A few things first, though. You need an “active” starter yogurt. What that means is that you need some yogurt that has live culture in it. The best way to know that it’s live is that it needs to be refrigerated, or it will say right on the package that it has live culture. The thicker your “starter” the better. You can buy a personal size yogurt and use it as your starter, then with each batch take some out and set it aside to use as your next starter. Haiti does make yogurt – the Yogurt A Go-Go stuff. You can find small bottles, and half gallon jugs. It’s more runny, but you can thicken your milk and over time each batch should get thicker because your starter will be thicker.

Concerning milk – you can use whatever kind you want, as long as it’s not “ultra pasteurized”. We get fresh milk, but I’ve successfully made yogurt here from powdered milk. I do think “thicker” milk makes thicker yogurt.

Homemade Yogurt
Makes two large yogurt containers – great for a family!

Ingredients:
6 c of milk, warmed
1 c thick cold “milk” (I used 1/3 c powdered milk and 2/3 c water to make something more like cream)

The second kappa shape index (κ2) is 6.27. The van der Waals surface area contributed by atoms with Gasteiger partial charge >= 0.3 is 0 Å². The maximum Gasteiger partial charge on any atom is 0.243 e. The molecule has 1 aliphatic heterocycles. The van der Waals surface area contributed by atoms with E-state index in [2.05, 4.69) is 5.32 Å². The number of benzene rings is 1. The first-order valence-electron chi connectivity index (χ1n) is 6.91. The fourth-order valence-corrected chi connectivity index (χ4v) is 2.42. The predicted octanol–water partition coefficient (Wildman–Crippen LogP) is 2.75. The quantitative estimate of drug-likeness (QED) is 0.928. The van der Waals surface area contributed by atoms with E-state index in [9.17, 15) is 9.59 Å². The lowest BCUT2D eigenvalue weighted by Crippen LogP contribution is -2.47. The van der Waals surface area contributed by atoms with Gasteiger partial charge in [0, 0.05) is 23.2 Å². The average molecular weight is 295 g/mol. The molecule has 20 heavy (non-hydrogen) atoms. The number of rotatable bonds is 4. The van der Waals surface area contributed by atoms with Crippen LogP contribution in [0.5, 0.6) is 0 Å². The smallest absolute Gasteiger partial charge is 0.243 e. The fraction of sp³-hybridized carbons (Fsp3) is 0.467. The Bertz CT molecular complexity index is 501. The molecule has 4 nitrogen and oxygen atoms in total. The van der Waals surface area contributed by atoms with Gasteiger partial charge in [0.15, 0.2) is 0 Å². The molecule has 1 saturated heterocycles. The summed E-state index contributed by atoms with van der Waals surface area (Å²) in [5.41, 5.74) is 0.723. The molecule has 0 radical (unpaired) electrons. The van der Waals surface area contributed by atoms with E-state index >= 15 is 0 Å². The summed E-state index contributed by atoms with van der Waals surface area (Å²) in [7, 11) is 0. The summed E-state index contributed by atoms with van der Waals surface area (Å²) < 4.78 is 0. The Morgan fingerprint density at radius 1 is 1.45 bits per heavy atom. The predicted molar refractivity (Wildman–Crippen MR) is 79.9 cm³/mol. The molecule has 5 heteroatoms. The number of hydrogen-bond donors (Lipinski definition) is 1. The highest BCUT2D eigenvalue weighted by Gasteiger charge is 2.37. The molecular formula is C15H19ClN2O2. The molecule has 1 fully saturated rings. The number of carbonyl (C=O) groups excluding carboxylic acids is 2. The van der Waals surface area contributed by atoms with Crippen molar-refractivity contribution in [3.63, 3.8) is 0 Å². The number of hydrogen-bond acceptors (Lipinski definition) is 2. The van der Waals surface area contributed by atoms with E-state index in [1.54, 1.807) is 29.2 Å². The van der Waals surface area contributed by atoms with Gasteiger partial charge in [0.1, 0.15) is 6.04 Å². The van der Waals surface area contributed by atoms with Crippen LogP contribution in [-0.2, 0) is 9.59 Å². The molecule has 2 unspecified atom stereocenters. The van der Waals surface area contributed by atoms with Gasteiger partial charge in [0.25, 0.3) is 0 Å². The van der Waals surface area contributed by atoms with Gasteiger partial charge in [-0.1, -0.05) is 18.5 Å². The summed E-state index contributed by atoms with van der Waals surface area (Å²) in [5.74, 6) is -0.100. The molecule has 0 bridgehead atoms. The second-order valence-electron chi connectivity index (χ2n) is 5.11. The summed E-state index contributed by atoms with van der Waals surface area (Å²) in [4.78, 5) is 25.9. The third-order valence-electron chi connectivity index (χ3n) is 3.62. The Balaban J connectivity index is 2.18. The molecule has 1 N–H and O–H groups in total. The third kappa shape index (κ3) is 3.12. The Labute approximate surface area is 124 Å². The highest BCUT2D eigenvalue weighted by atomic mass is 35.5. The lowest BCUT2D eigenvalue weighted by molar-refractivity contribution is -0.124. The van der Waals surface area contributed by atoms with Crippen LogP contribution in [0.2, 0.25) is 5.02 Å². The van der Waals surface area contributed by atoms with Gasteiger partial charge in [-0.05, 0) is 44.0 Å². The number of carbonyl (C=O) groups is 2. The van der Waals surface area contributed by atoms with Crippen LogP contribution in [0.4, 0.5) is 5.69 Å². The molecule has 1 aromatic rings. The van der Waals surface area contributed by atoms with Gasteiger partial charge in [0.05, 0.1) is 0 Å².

1/3-1/2 c “starter”

Instructions:

  1. In a large pot warm your first 6 cups of milk. You don’t want to boil it! Just warm it to the point that you wouldn’t want to keep your finger in it. Turn off the heat.
  2. Stir in your cold milk, and keep stirring for a few minutes. You want to slightly reduce the temperature so you don’t “cook” your starter. What you’re aiming for is a nice, warm place to incubate your yogurt culture so it reproduces. Cooking it kills it, and refrigeration stalls it. You just want nicely warm :)
  3. Stir in your starer. You don’t want chunks, so use a whisk if you need to to break everything up and evenly distribute it.
  4. Pour your milk/yogurt into clean containers. Tightly close the lids so water cant get in.
  5. Fill a large pot about 2/3 full of warm water, or heat the water so it’s warm to the touch. Again, we want to incubate. Place your containers in the water bath and put the lid on. You don’t want water going over the tops, but rather to just below the lid line. You want your yogurt cozy :)
  6. Place the pot in the oven, or wrap in a towel. The oven is insulated so it will keep the heat in the pot. Let the pot sit for the day, and periodically check to see if it’s still warm. You should be able to touch the outside of the pot and feel warmth. If it’s getting cooler, just pop it on the stove for a few minutes, or turn on the oven for a few minutes to generate some heat.